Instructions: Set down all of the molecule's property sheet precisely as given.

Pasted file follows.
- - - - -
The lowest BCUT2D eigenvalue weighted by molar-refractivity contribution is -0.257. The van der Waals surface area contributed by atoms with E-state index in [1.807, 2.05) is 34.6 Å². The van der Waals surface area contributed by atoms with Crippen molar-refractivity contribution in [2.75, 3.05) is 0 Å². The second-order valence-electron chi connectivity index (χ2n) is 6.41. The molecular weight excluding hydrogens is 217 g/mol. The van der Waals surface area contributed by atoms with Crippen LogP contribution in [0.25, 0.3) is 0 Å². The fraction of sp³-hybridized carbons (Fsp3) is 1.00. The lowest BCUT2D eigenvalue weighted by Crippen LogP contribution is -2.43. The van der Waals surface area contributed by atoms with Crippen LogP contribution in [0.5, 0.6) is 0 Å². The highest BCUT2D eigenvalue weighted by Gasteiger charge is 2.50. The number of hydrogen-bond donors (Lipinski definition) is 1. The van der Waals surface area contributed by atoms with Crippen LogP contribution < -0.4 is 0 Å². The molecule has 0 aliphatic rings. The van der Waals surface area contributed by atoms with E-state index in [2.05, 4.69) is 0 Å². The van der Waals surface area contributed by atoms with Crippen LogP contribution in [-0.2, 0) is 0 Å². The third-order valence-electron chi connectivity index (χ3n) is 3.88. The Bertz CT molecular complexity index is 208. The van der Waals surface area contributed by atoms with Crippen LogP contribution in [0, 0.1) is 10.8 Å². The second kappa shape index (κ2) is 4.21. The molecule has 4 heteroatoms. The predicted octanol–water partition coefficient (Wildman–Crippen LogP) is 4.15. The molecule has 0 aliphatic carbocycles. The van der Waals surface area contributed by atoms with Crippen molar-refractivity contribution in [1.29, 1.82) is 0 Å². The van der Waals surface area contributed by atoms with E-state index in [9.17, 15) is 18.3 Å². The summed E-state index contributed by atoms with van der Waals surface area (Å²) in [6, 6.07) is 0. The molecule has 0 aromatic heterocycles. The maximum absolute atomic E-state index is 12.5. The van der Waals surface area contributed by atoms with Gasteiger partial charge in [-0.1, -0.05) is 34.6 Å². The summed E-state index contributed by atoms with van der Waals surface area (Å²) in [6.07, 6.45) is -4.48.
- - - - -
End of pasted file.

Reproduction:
The lowest BCUT2D eigenvalue weighted by molar-refractivity contribution is -0.257. The van der Waals surface area contributed by atoms with E-state index in [1.807, 2.05) is 34.6 Å². The van der Waals surface area contributed by atoms with Crippen molar-refractivity contribution in [2.75, 3.05) is 0 Å². The second-order valence-electron chi connectivity index (χ2n) is 6.41. The molecular weight excluding hydrogens is 217 g/mol. The van der Waals surface area contributed by atoms with Crippen LogP contribution in [0.25, 0.3) is 0 Å². The fraction of sp³-hybridized carbons (Fsp3) is 1.00. The lowest BCUT2D eigenvalue weighted by Crippen LogP contribution is -2.43. The van der Waals surface area contributed by atoms with Crippen LogP contribution in [0.5, 0.6) is 0 Å². The highest BCUT2D eigenvalue weighted by Gasteiger charge is 2.50. The number of hydrogen-bond donors (Lipinski definition) is 1. The van der Waals surface area contributed by atoms with Crippen LogP contribution < -0.4 is 0 Å². The molecule has 0 aliphatic rings. The van der Waals surface area contributed by atoms with E-state index in [2.05, 4.69) is 0 Å². The van der Waals surface area contributed by atoms with Crippen LogP contribution in [-0.2, 0) is 0 Å². The third-order valence-electron chi connectivity index (χ3n) is 3.88. The Bertz CT molecular complexity index is 208. The van der Waals surface area contributed by atoms with Crippen LogP contribution in [0, 0.1) is 10.8 Å². The second kappa shape index (κ2) is 4.21. The molecule has 4 heteroatoms. The predicted octanol–water partition coefficient (Wildman–Crippen LogP) is 4.15. The molecule has 0 aliphatic carbocycles. The van der Waals surface area contributed by atoms with Crippen molar-refractivity contribution in [1.29, 1.82) is 0 Å². The van der Waals surface area contributed by atoms with E-state index in [9.17, 15) is 18.3 Å². The summed E-state index contributed by atoms with van der Waals surface area (Å²) in [6, 6.07) is 0. The molecule has 0 aromatic heterocycles. The maximum absolute atomic E-state index is 12.5. The van der Waals surface area contributed by atoms with Gasteiger partial charge in [-0.1, -0.05) is 34.6 Å². The summed E-state index contributed by atoms with van der Waals surface area (Å²) in [6.07, 6.45) is -4.48.